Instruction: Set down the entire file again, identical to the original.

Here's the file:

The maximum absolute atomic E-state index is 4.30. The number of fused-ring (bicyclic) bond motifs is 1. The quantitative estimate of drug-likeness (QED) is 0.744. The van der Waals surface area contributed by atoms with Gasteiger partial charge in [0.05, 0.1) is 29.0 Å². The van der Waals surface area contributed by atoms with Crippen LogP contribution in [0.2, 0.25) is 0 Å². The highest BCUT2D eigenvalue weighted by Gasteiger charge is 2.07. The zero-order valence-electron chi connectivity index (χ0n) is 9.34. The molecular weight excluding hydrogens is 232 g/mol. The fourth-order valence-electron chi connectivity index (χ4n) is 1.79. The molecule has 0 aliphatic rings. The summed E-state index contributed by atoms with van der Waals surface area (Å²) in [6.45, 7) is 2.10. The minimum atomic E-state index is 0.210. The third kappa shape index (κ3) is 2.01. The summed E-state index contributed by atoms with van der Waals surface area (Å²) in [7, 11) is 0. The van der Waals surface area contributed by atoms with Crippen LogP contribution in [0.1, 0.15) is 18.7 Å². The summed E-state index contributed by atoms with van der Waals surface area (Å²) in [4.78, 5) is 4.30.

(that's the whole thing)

The maximum absolute atomic E-state index is 4.30. The number of fused-ring (bicyclic) bond motifs is 1. The quantitative estimate of drug-likeness (QED) is 0.744. The van der Waals surface area contributed by atoms with Gasteiger partial charge in [0.05, 0.1) is 29.0 Å². The van der Waals surface area contributed by atoms with Crippen LogP contribution in [0.2, 0.25) is 0 Å². The highest BCUT2D eigenvalue weighted by Gasteiger charge is 2.07. The zero-order valence-electron chi connectivity index (χ0n) is 9.34. The molecular weight excluding hydrogens is 232 g/mol. The fourth-order valence-electron chi connectivity index (χ4n) is 1.79. The molecule has 0 aliphatic rings. The summed E-state index contributed by atoms with van der Waals surface area (Å²) in [6.45, 7) is 2.10. The minimum atomic E-state index is 0.210. The third kappa shape index (κ3) is 2.01. The summed E-state index contributed by atoms with van der Waals surface area (Å²) in [7, 11) is 0. The van der Waals surface area contributed by atoms with Crippen LogP contribution in [0.1, 0.15) is 18.7 Å². The summed E-state index contributed by atoms with van der Waals surface area (Å²) in [4.78, 5) is 4.30.